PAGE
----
If I had to pick one long-running program that was consistently good (my opinion) it would be MASH. That and COLUMBO are my all-time favorite shows; own the DVDs of both but still watch the reruns on TV and just never get tired of them.

Personal preference: I do enjoy the Col. Potter episodes more than the shows with Henry Blake.

Now I ask myself: How did I get onto this topic?

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Rita Hayworth
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Re: Crime on film and the Criminals that inspired the writing.

Postby Rita Hayworth » December 29th, 2012, 10:34 pm

I prefer Col Potter MASH over Lt. Col Blake MASH any day of the week.

On a lighter note: I love Cheers ... only when it had Shelley Long ... not that dreadful Kristie Alley. I stopped watching Cheers when Long left the show ... literally.

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charliechaplinfan
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Re: Crime on film and the Criminals that inspired the writing.

Postby charliechaplinfan » December 30th, 2012, 7:54 am

We do digress all over the place. I'm afraid that what you are describing is going to happen to Downton, it's so fast paced that I don't know where it can go, perhap another series after 3 but from here I'm not sure.

Frazier would be the programme I'd cite as running out of steam, at it's peak it was the funniest thing out there and I still laugh out loud at the reruns but that last series shouldn't have happened.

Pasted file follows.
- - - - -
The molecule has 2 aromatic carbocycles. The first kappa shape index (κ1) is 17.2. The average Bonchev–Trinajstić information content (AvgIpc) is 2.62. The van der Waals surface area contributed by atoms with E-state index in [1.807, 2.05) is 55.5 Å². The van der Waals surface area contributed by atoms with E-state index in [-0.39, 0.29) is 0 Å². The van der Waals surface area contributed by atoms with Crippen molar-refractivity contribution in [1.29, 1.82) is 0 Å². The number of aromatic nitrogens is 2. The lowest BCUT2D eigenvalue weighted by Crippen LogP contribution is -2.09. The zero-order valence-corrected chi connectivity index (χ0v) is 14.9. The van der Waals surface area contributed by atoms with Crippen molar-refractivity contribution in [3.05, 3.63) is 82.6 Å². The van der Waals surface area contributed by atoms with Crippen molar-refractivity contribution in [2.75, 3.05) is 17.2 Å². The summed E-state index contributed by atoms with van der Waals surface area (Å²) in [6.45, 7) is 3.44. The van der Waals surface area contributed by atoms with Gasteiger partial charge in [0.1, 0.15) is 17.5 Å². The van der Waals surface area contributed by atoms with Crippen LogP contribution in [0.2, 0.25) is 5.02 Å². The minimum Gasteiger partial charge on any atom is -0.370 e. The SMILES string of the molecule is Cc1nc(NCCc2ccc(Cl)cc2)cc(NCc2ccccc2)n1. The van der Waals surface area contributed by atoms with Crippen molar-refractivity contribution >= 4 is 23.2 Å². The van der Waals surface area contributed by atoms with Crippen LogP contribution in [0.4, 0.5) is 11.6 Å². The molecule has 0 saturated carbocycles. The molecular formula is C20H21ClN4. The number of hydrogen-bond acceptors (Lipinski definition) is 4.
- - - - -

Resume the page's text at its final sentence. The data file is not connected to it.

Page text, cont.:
Failure is unimportant. It takes courage to make a fool of yourself - Charlie Chaplin

Western Guy
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Re: Crime on film and the Criminals that inspired the writing.

Postby Western Guy » December 30th, 2012, 11:37 am

Alison, I soooo agree with you about "Cheers" and almost included it as among the few long-running shows with staying power . . . 'til I remembered how much I did not like the Kirstie Alley episodes. Oh, of course there were some good ones, but only the shows that didn't focus on her neurotic love life, of which, unfortunately, there were too many.

RedRiver
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Re: Crime on film and the Criminals that inspired the writing.

Postby RedRiver » December 30th, 2012, 3:46 pm

Oh yeah? I need references!

My attorney, Mr. Mason, will be in touch.

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JackFavell